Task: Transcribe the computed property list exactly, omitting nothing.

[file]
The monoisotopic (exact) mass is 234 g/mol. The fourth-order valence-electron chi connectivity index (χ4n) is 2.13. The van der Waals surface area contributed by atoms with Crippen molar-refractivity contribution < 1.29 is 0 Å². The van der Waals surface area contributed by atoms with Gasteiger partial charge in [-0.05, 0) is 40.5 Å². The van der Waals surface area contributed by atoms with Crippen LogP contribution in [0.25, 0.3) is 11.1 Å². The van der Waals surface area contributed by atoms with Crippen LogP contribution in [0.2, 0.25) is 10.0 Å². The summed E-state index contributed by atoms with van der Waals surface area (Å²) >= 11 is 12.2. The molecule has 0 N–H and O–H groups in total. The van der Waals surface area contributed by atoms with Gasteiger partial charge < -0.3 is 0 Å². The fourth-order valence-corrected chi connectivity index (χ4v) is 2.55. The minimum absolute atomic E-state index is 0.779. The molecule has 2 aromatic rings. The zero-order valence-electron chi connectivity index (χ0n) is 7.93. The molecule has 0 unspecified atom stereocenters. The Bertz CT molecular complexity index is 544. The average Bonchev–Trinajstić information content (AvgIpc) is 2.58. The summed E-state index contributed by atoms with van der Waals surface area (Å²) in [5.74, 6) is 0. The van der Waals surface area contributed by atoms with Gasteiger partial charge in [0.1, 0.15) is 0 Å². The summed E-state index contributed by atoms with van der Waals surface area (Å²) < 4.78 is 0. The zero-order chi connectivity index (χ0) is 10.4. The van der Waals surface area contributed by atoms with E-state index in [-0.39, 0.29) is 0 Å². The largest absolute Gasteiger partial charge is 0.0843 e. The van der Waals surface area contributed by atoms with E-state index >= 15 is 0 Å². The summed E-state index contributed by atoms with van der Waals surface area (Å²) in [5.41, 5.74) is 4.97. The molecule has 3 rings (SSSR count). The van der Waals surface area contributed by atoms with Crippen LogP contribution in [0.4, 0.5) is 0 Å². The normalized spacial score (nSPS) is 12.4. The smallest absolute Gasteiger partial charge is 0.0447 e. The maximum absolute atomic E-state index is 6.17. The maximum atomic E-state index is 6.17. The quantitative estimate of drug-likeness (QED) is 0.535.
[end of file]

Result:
The monoisotopic (exact) mass is 234 g/mol. The fourth-order valence-electron chi connectivity index (χ4n) is 2.13. The van der Waals surface area contributed by atoms with Crippen molar-refractivity contribution < 1.29 is 0 Å². The van der Waals surface area contributed by atoms with Gasteiger partial charge in [-0.05, 0) is 40.5 Å². The van der Waals surface area contributed by atoms with Crippen LogP contribution in [0.25, 0.3) is 11.1 Å². The van der Waals surface area contributed by atoms with Crippen LogP contribution in [0.2, 0.25) is 10.0 Å². The summed E-state index contributed by atoms with van der Waals surface area (Å²) >= 11 is 12.2. The molecule has 0 N–H and O–H groups in total. The van der Waals surface area contributed by atoms with Gasteiger partial charge < -0.3 is 0 Å². The fourth-order valence-corrected chi connectivity index (χ4v) is 2.55. The minimum absolute atomic E-state index is 0.779. The molecule has 2 aromatic rings. The zero-order valence-electron chi connectivity index (χ0n) is 7.93. The molecule has 0 unspecified atom stereocenters. The Bertz CT molecular complexity index is 544. The average Bonchev–Trinajstić information content (AvgIpc) is 2.58. The summed E-state index contributed by atoms with van der Waals surface area (Å²) in [5.74, 6) is 0. The van der Waals surface area contributed by atoms with Gasteiger partial charge in [0.1, 0.15) is 0 Å². The summed E-state index contributed by atoms with van der Waals surface area (Å²) < 4.78 is 0. The zero-order chi connectivity index (χ0) is 10.4. The van der Waals surface area contributed by atoms with E-state index in [-0.39, 0.29) is 0 Å². The largest absolute Gasteiger partial charge is 0.0843 e. The van der Waals surface area contributed by atoms with E-state index >= 15 is 0 Å². The summed E-state index contributed by atoms with van der Waals surface area (Å²) in [5.41, 5.74) is 4.97. The molecule has 3 rings (SSSR count). The van der Waals surface area contributed by atoms with Crippen LogP contribution in [0.4, 0.5) is 0 Å². The normalized spacial score (nSPS) is 12.4. The smallest absolute Gasteiger partial charge is 0.0447 e. The maximum absolute atomic E-state index is 6.17. The maximum atomic E-state index is 6.17. The quantitative estimate of drug-likeness (QED) is 0.535.